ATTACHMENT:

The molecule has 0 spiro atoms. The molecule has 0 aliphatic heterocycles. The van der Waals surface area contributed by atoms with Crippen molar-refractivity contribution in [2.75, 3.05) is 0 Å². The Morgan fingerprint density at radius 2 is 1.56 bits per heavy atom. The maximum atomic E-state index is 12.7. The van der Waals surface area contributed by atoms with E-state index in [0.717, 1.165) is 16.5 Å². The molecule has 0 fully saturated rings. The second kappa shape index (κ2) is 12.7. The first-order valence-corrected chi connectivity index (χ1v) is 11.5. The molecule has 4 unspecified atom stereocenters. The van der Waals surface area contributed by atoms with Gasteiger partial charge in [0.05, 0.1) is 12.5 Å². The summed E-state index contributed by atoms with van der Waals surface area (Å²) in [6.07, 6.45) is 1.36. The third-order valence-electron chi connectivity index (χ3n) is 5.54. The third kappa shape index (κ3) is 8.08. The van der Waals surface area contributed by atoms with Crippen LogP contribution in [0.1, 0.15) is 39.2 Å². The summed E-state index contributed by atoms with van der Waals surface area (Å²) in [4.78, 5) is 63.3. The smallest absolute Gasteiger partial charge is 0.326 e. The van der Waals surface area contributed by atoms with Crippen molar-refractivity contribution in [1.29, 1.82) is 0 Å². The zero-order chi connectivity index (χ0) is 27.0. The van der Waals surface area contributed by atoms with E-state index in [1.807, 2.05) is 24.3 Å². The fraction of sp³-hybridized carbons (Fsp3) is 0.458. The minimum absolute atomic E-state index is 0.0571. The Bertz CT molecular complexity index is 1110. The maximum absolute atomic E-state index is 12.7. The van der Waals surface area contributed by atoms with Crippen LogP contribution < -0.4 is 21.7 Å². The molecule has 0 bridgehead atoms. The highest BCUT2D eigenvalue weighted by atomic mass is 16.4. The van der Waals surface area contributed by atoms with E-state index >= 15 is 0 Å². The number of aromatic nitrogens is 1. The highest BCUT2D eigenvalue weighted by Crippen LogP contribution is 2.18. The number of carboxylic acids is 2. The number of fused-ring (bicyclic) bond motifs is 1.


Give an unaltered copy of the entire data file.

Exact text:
The molecule has 0 spiro atoms. The molecule has 0 aliphatic heterocycles. The van der Waals surface area contributed by atoms with Crippen molar-refractivity contribution in [2.75, 3.05) is 0 Å². The Morgan fingerprint density at radius 2 is 1.56 bits per heavy atom. The maximum atomic E-state index is 12.7. The van der Waals surface area contributed by atoms with E-state index in [0.717, 1.165) is 16.5 Å². The molecule has 0 fully saturated rings. The second kappa shape index (κ2) is 12.7. The first-order valence-corrected chi connectivity index (χ1v) is 11.5. The molecule has 4 unspecified atom stereocenters. The van der Waals surface area contributed by atoms with Gasteiger partial charge in [0.05, 0.1) is 12.5 Å². The summed E-state index contributed by atoms with van der Waals surface area (Å²) in [6.07, 6.45) is 1.36. The third-order valence-electron chi connectivity index (χ3n) is 5.54. The third kappa shape index (κ3) is 8.08. The van der Waals surface area contributed by atoms with Crippen LogP contribution in [0.1, 0.15) is 39.2 Å². The summed E-state index contributed by atoms with van der Waals surface area (Å²) in [4.78, 5) is 63.3. The smallest absolute Gasteiger partial charge is 0.326 e. The van der Waals surface area contributed by atoms with Crippen molar-refractivity contribution in [1.29, 1.82) is 0 Å². The zero-order chi connectivity index (χ0) is 27.0. The van der Waals surface area contributed by atoms with E-state index in [1.807, 2.05) is 24.3 Å². The fraction of sp³-hybridized carbons (Fsp3) is 0.458. The minimum absolute atomic E-state index is 0.0571. The Bertz CT molecular complexity index is 1110. The maximum absolute atomic E-state index is 12.7. The van der Waals surface area contributed by atoms with Crippen LogP contribution < -0.4 is 21.7 Å². The molecule has 0 bridgehead atoms. The highest BCUT2D eigenvalue weighted by atomic mass is 16.4. The van der Waals surface area contributed by atoms with E-state index >= 15 is 0 Å². The number of aromatic nitrogens is 1. The highest BCUT2D eigenvalue weighted by Crippen LogP contribution is 2.18. The number of carboxylic acids is 2. The number of fused-ring (bicyclic) bond motifs is 1.